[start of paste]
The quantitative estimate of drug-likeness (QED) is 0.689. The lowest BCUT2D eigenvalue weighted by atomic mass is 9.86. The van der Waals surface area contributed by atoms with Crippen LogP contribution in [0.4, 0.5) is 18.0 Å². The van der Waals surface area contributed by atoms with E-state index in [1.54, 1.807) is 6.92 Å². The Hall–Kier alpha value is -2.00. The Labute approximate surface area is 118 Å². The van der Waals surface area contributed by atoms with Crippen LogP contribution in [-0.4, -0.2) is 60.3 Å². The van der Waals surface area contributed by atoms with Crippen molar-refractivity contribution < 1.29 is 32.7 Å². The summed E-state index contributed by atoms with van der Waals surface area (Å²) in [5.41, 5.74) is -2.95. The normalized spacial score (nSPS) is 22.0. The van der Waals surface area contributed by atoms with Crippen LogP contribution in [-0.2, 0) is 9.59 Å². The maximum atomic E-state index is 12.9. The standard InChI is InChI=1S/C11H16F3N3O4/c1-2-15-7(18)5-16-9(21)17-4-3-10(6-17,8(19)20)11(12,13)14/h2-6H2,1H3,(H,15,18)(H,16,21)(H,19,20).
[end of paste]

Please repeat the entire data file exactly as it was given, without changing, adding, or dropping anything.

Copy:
The quantitative estimate of drug-likeness (QED) is 0.689. The lowest BCUT2D eigenvalue weighted by atomic mass is 9.86. The van der Waals surface area contributed by atoms with Crippen LogP contribution in [0.4, 0.5) is 18.0 Å². The van der Waals surface area contributed by atoms with E-state index in [1.54, 1.807) is 6.92 Å². The Hall–Kier alpha value is -2.00. The Labute approximate surface area is 118 Å². The van der Waals surface area contributed by atoms with Crippen LogP contribution in [-0.4, -0.2) is 60.3 Å². The van der Waals surface area contributed by atoms with Crippen molar-refractivity contribution < 1.29 is 32.7 Å². The summed E-state index contributed by atoms with van der Waals surface area (Å²) in [5.41, 5.74) is -2.95. The normalized spacial score (nSPS) is 22.0. The van der Waals surface area contributed by atoms with Crippen LogP contribution in [-0.2, 0) is 9.59 Å². The maximum atomic E-state index is 12.9. The standard InChI is InChI=1S/C11H16F3N3O4/c1-2-15-7(18)5-16-9(21)17-4-3-10(6-17,8(19)20)11(12,13)14/h2-6H2,1H3,(H,15,18)(H,16,21)(H,19,20).